WHAT IS PROTON BEAM THERAPY?
Proton beam therapy is a specialist form of radiotherapy, used to precisely target certain cancers. It increases success rates and reduces side effects.
The treatment works using protons, positively charged particles that are accelerated to two thirds the speed of light to produce a high-energy beam.
Currently, this treatment is only available to UK patients if they travel overseas. But that is about to change. Interserve is building the UK’s first high energy proton beam therapy centre for The Christie NHS Foundation Trust in Manchester.
The contract was procured under the ProCure21+ framework. We are currently about half way through constructing the four concrete treatment rooms, one of which will be used for research and development.
AN IMMENSE SCALE
With the project being a UK first, some of the project team went to America and Poland in the very early stages to see operational proton beam facilities and meet with contractors and clinicians to learn more about the challenges involved in this type of project. This enabled us to gain a better understanding of what is required in the design and delivery of such a facility.
We will be pouring 17,000m3 of concrete over twelve months to house the four treatment rooms and the particle accelerator. The ‘cyclotron’, as the accelerator is known, is the size of a big car and weighs the same as a Boeing 747 jet. The next phase will see three steel structures, each weighing about 180 tonnes built. This requires a space as tall as a three-storey house to allow the proton beams to move around the patient at a 360-degree angle.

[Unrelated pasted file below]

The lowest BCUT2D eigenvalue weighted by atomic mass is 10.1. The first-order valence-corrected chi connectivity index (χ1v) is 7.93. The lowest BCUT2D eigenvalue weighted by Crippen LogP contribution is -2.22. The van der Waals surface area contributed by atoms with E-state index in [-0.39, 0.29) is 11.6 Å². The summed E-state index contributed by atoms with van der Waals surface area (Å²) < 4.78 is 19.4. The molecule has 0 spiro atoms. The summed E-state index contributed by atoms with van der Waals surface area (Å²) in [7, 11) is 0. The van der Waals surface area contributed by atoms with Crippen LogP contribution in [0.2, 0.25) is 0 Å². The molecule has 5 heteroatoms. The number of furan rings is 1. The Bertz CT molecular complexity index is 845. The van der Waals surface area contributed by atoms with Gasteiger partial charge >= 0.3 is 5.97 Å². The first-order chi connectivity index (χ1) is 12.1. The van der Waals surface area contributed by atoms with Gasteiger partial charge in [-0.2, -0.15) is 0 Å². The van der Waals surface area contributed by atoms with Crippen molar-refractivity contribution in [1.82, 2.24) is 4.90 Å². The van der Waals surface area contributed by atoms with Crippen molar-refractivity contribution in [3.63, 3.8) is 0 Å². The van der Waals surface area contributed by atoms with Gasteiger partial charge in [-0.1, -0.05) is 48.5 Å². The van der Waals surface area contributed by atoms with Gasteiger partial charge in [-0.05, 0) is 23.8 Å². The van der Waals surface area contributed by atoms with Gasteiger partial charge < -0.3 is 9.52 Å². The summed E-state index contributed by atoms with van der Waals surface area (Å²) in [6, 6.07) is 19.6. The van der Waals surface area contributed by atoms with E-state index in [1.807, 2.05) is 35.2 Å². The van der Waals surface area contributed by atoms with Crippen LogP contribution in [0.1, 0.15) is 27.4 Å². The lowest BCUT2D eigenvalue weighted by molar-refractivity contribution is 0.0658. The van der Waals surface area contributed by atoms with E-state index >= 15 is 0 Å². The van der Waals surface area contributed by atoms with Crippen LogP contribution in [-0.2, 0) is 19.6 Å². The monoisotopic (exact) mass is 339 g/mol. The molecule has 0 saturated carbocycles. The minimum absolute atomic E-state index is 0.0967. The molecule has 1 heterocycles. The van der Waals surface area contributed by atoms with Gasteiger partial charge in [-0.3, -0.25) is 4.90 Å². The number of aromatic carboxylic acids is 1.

The centre has been designed to Building Information Modelling (BIM) Level 2 standard, which shows that we are working collaboratively with the client and supply chain to design the building efficiently.
The highest risk of failure of the treatment rooms and cyclotron is early age thermal cracking of the concrete. For this reason, it was essential to collaborate with the concrete supplier early on in the project, to make sure that they could not only provide the quantity, but the quality that we require to minimise the risk of cracking.
It was also crucial to work with radiation protection advisers from the beginning, as well as concrete installers. Every piece of concrete, which has to have a specific density has to lock together securely in order to prevent radiation leakage. A test concrete pour was carried out close to the site at the concrete installer’s premises. If there had been more than a 30-degree difference in temperature between the surface of the concrete and the core, then the concrete would be at risk of cracking. But the results were good and the test was important to guarantee that the concrete pours are successful first time, which helps with accurate project scheduling.
This time next year, the treatment rooms will be ready to install the specialist equipment. Check back here for updates on this project as we progress with the UK’s first ever high energy proton beam therapy centre.
You can also watch a video, filmed on-site, about the project so far.
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